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Education Materials > Publications > Improving Patients Adherence to TB Treatment > Predicting Patient Adherence

Improving Patient Adherence to Tuberculosis Treatment (1994)

Predicting Patient Adherence

Always be aware that any patient can be nonadherent. Although many health care providers believe that they can predict whether a particular patient will take medication as prescribed, research data indicate that providers on the average are correct only about 50% of the time (5,13).

Know the patient's history. Once you know more about your patient, you can predict adherence more accurately. One of the strongest predictors is a patient's history of adherence. Try to determine whether the patient has had difficulty maintaining adherence with TB medications or with other regimens. Although poor adherence is not a personality trait, a history of adherence problems, particularly with TB medications, will help you anticipate a problem.

Ask the patient. Sometimes a patient may have strong reasons for not wanting to take medications. Ask your patient about his or her knowledge and beliefs concerning the causes and treatment of TB. Asking about your patient's beliefs is an important way of identifying signals for nonadherence.

A CDC study concluded that there are many reasons why a person might not want to take TB medications. For example,

  • Immigrants and refugees may fear that having TB disease or infection will make them subject to legal action, such as deportation, so they may give the appearance of being adherent by picking up refills (although they may not take the medicines).
  • Many foreign-born persons have histories of BCG inoculation and believe that they cannot develop TB.
  • Persons vulnerable to TB may have other life demands that are of higher priority to them than preventing or curing TB.
  • Many people think of public health as part of the "system" that they have come to mistrust; some may believe that public health interventions will actually cause disease or attempt to hurt a group of people because of their race.
  • Some patients who use alcohol or drugs fear the side effects that may result from their taking TB medications while taking other substances.
  • Having TB carries a stigma for many people and may lead to shame, fear of social rejection, or fear of the loss of a job.
  • Attending a treatment center for TB may mean taking time off work or other essential competing activities.
  • Many patients are afraid that TB drugs will cause dangerous side effects and lead to illness or costly medical interventions.
  • Some groups may not believe that health care providers can correctly diagnose or treat TB and that the drugs prescribed are ineffective or inappropriate for members of their racial or national group.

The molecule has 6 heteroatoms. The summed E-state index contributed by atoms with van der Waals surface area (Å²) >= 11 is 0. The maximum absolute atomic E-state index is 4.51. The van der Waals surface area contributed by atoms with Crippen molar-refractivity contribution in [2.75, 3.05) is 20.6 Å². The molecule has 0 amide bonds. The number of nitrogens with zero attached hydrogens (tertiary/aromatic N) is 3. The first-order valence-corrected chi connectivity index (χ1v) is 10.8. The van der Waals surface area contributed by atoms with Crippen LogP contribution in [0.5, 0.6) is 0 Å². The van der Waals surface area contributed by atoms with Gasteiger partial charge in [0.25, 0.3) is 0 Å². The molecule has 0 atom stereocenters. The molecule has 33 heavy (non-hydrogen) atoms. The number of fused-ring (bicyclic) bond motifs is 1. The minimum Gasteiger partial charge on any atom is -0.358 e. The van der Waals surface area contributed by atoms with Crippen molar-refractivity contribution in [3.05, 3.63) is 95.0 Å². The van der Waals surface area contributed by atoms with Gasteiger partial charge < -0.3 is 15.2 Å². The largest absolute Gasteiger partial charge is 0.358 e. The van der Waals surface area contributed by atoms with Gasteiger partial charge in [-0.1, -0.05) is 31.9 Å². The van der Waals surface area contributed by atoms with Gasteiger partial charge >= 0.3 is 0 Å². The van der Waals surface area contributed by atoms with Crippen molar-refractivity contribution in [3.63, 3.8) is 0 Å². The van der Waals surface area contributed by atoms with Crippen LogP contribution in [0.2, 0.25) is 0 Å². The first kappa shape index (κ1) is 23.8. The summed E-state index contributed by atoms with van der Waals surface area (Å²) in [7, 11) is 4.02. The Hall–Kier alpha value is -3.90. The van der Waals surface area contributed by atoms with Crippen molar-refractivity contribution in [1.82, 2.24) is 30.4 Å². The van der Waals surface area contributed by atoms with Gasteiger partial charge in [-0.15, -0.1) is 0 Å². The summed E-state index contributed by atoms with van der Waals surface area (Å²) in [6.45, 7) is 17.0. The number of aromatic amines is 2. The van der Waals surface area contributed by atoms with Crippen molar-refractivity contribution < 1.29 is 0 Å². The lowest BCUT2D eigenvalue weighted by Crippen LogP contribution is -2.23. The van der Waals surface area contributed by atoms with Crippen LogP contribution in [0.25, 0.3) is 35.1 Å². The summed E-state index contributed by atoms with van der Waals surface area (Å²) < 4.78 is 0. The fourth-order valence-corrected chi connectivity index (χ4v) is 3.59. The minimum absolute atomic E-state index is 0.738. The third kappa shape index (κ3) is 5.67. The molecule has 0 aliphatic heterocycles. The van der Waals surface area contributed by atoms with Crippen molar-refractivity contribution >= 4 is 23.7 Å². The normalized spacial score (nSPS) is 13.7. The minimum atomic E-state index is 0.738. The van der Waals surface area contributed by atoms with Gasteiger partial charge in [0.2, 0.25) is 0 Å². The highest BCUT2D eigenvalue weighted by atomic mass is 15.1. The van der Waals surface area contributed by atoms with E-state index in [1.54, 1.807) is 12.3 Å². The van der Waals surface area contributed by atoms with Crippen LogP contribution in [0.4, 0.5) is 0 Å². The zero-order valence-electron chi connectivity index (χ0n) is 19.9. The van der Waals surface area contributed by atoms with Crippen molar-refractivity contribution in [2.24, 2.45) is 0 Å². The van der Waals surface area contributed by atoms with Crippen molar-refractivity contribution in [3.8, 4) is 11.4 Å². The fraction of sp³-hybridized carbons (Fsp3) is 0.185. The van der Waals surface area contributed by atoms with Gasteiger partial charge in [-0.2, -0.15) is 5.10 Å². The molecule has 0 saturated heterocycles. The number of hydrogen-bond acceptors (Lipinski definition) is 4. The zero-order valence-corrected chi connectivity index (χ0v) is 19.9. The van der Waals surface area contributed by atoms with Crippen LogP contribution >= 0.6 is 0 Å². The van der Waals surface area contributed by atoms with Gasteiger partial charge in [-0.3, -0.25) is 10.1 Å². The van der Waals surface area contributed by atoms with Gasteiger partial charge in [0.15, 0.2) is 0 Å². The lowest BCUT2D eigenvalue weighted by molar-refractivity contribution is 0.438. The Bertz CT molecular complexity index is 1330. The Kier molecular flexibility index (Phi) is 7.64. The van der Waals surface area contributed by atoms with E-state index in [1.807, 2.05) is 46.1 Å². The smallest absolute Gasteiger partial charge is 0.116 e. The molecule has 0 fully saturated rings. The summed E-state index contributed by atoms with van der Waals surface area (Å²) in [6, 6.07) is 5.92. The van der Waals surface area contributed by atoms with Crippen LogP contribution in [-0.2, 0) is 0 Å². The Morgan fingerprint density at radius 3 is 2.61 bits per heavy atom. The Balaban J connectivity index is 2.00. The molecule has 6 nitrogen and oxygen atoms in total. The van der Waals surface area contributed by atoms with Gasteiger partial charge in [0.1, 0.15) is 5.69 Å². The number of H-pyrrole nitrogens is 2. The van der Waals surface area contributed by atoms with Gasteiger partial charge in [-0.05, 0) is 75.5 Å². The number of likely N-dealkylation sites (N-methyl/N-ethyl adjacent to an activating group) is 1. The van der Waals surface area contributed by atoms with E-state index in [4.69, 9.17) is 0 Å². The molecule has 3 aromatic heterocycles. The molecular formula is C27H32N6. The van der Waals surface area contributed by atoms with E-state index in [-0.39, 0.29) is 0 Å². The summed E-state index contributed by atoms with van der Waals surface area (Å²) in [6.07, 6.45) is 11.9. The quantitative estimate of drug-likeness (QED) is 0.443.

• Many groups have strong cultural beliefs about health and treatment for disease that may compete with the prescribed regimen for TB.

Clearly, people may have reasons, which are logical to them, for not taking medications. Identify these reasons and provide health education (see Assessing Patients' Perceptions about TB).

Ask patients their concerns about TB. Patients who believe that their disease or infection is a serious problem are more likely to take TB medications. Ask patients which close friends or family members are concerned about their health and will help them remember to take medications. In general, it seems that adherent patients are those who believe that they have the support of family members and of the doctor or other providers. Find out if your patients understand what you have told them about TB; ask them to explain it in their own words. Adherent patients tend to understand the causes of TB and its treatment.

Look for early warning signs. It is important for you to monitor for adherence early during treatment in order to anticipate future problems. It is probably correct to say that "adherence predicts adherence," so the patient's own behavior may be the strongest cue to what the patient will do in the future. However, patients with active disease who are initially adherent will begin to feel well after a few weeks of treatment and may then forget their medication or believe that it is no longer needed. Therefore, even patients who have followed the regimen early in treatment should be monitored and given assistance to ensure continuing adherence after symptoms have been relieved.

Avoid reliance on demographic information. Keep in mind that demographic factors (such as age, sex, race, ethnicity, occupation, income, and education) are inconsistent or unreliable predictors of adherence with TB medications. The real predictors of nonadherence may be poor access to health information or services.


Released October 2008
Centers for Disease Control and Prevention
National Center for HIV/AIDS, Viral Hepatitis, STD, and TB Prevention
Division of Tuberculosis Elimination -

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